In these politically charged times, I know I am walking on eggshells. But, politics aside, I am remembering Mrs. Cowan, a very dear friend to us and our communities.
A holiday season never goes by without thinking of this very special person. We see, still, long after her passing, reminders of her presence. We share those memories with others, and still can laugh and tell stories about what it was like when Mrs. Cowan walked into a room. You just never knew!Read More
Having the Ernestina-Morrissey (aka Effie M. Morrissey) and the Bowdoin side by side at our local shipyard is like having the Patriots and the Red Sox bunking in together at the Seagate Motel. The history of these vessels is almost too much to comprehend. Both ships have made multiple trips to the Arctic. Now, both are here being updated and restored, at the Boothbay Harbor Shipyard, extending their longevity and service.Read More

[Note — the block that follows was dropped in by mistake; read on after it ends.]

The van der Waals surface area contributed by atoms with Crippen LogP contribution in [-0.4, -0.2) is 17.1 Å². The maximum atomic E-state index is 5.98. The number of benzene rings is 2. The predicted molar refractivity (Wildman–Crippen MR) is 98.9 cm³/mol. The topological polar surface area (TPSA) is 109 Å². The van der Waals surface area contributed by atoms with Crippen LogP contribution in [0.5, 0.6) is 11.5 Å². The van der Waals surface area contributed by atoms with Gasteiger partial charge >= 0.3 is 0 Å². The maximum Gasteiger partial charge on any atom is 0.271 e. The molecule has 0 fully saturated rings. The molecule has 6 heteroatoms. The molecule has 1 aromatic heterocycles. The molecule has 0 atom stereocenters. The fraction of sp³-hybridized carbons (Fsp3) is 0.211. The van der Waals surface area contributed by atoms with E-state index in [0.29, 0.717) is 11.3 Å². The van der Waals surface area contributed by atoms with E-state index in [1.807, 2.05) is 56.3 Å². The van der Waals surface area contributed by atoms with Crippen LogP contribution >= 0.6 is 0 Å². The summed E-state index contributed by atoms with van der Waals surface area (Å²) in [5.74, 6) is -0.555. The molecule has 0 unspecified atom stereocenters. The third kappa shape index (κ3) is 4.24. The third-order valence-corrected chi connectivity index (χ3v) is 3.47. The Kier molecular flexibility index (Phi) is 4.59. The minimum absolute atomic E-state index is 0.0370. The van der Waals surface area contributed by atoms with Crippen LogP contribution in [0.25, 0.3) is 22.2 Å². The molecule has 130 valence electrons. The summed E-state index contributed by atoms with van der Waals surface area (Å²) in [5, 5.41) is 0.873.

I think November is kind of a weird month. It seems to arrive in a sort of stealth way, sneaking in through the back door with little notice and a few surprises. So far, this November has, true to form, settled in and fiddled about with all variety of annoying and pleasant weather and events.Read More
From my first visit to Monhegan in the mid ’70s, learning of the island’s “Trap Day” interested me. Such a special event. An entire island population working together to prepare for the opening day of lobstering season. It was a great idea. The waters surrounding Monhegan were rich with lobster at a time of year when the price would be high. The only thing was, “Trap Day” took place at the coldest time of the year, Jan. 1.Read More
Mother wasn’t a saint but she hovered in that vicinity. Even if, in my early years, I misunderstood how to behave prior to her morning cup of black Maxwell House coffee and a Camel cigarette.Read More
In wooden boat-building circles, the tradition of the “Whiskey plank” is cause for great celebration. And why not? It is a pinnacle event, a milestone — the placing of the final plank and the completion of a complicated and sophisticated process. It is a major benchmark and recognition of successful, long-term teamwork. The ship's hull is closed, fully renewed.Read More
To bee or not to bee, that is the question.